With just another GenSearch Life Science Talk in the bag, I got to thinking about networking. Why is it important to keep hosting and attending industry events and is there a point where you’re done with it? To give the answer up front: no, there is no such point. Throughout your career networking stays important, especially “offline” and especially executives profit tremendously from it. Why is that?
Physical and mental proximity
There is no doubt that there is a difference between making an impression in person or in the digital world. I’m not the one to say that social media networking is worthless (obviously that’s not what I think, since you’re reading this right now!) but LinkedIN & Co. work very different and don’t substitute for actually going out and meeting people. Especially since a majority of executives favors personal networking over digital networking, which means, that you can rather meet your interesting opportunities out in the “real world”.
Also events and conferences tend to bring together people from the same industry or field. And of course it’s always useful to meet people who have similar interests or challenges that you can exchange experiences and ideas with. It’s easier to find business opportunities with like-minded people and people who are on your level. Great leaders almost always rely on strong networks and those networks want to be built!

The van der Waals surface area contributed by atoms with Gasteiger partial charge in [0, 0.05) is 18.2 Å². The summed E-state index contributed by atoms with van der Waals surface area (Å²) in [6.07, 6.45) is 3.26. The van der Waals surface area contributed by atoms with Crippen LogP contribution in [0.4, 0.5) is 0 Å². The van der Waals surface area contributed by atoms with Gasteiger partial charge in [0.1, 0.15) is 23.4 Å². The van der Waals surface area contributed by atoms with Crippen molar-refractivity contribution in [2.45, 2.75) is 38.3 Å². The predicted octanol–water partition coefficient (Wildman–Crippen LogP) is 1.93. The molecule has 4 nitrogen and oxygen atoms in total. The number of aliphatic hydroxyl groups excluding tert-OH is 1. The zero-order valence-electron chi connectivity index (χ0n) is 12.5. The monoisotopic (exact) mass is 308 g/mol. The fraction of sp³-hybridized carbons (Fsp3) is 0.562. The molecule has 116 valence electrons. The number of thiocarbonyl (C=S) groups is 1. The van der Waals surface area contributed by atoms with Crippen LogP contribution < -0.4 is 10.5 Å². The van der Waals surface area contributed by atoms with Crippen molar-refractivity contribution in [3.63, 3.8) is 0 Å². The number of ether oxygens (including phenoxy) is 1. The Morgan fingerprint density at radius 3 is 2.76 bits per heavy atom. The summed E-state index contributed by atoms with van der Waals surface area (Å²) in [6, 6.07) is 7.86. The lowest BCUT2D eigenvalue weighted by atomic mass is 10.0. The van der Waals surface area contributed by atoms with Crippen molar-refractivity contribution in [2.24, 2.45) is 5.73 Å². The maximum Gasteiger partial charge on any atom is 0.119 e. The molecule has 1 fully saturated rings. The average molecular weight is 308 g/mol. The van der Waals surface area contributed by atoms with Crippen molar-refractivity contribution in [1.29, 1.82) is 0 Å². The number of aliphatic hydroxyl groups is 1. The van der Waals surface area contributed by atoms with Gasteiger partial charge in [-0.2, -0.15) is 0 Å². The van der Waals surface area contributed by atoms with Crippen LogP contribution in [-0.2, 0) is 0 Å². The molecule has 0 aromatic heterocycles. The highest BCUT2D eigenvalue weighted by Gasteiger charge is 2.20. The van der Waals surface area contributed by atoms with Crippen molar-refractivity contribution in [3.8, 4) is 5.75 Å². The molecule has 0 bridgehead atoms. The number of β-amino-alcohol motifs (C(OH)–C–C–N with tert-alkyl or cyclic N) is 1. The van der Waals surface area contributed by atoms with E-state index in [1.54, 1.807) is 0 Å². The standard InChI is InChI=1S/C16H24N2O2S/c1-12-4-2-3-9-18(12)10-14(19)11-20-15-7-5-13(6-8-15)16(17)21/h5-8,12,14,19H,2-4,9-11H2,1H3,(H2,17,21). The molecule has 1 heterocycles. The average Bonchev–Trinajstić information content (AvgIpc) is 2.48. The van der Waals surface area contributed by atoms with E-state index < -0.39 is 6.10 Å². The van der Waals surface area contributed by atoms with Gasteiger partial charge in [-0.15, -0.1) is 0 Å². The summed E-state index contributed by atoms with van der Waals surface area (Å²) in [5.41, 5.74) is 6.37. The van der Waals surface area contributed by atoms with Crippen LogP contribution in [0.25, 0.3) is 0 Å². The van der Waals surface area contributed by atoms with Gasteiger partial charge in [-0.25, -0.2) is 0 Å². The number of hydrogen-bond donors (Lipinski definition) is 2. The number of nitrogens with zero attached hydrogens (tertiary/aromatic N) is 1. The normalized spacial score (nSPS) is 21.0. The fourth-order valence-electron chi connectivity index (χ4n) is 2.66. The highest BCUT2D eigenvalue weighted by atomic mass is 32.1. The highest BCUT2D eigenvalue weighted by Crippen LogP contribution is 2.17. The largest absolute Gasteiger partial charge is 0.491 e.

Business is about character
A resume, a profile or a written track-record can only go so far when it comes to evaluating business opportunities. A lot in business is about character, about matching two people to each other and creating a profitable outcome from that. Especially on an executive level risks are high when it comes to business partnerships, new staff or investments and initiating these actions through personal meetings and an initial character-check can be much more effective. After all character is a leadership essential and it can only be found out and presented in person.
You’re a big part of the quality of the event
A lot of times people can get annoyed by having to chose events and actually getting into the research of what is worth putting time into. Yes, it’s true, the big events are too big and the small events can easily be of too little substance or simply too focused. But look at it this way: what you make out of it is a big part of the quality of the event. Tons of valuable conversations and lasting contacts have sparked from complaining jointly about the quality of an event. Also the quality is often hard to predict, since it largely depends on – like I just said – the participants and what they make of it.
Combining all these points, it makes a lot of sense to know where your fellow executives are heading off to and then, by all means, join them!